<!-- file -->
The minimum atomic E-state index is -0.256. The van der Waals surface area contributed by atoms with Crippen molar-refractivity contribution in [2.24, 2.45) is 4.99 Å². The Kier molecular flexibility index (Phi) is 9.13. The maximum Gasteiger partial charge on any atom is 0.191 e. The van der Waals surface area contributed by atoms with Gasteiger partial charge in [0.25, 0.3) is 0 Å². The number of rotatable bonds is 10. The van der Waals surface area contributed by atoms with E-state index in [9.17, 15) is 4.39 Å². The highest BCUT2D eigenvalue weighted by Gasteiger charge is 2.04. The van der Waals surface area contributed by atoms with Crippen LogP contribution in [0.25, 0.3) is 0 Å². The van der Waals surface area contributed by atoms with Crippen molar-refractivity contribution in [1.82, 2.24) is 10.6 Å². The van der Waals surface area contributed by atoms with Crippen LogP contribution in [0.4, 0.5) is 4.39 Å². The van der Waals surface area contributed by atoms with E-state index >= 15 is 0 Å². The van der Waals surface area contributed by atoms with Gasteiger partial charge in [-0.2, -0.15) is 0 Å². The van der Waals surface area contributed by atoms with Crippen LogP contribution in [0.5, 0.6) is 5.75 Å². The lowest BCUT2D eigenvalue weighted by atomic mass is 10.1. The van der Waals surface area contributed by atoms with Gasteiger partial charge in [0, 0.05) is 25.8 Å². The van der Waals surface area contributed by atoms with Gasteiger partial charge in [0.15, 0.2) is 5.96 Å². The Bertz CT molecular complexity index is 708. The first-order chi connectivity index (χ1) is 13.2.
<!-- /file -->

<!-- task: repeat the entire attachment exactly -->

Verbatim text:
The minimum atomic E-state index is -0.256. The van der Waals surface area contributed by atoms with Crippen molar-refractivity contribution in [2.24, 2.45) is 4.99 Å². The Kier molecular flexibility index (Phi) is 9.13. The maximum Gasteiger partial charge on any atom is 0.191 e. The van der Waals surface area contributed by atoms with Gasteiger partial charge in [0.25, 0.3) is 0 Å². The number of rotatable bonds is 10. The van der Waals surface area contributed by atoms with E-state index in [9.17, 15) is 4.39 Å². The highest BCUT2D eigenvalue weighted by Gasteiger charge is 2.04. The van der Waals surface area contributed by atoms with Crippen LogP contribution in [0.25, 0.3) is 0 Å². The van der Waals surface area contributed by atoms with Crippen molar-refractivity contribution in [1.82, 2.24) is 10.6 Å². The van der Waals surface area contributed by atoms with Crippen LogP contribution in [0.4, 0.5) is 4.39 Å². The van der Waals surface area contributed by atoms with E-state index >= 15 is 0 Å². The van der Waals surface area contributed by atoms with Gasteiger partial charge in [-0.2, -0.15) is 0 Å². The van der Waals surface area contributed by atoms with Crippen LogP contribution in [0.5, 0.6) is 5.75 Å². The lowest BCUT2D eigenvalue weighted by atomic mass is 10.1. The van der Waals surface area contributed by atoms with Gasteiger partial charge in [0, 0.05) is 25.8 Å². The van der Waals surface area contributed by atoms with Gasteiger partial charge in [0.15, 0.2) is 5.96 Å². The Bertz CT molecular complexity index is 708. The first-order chi connectivity index (χ1) is 13.2.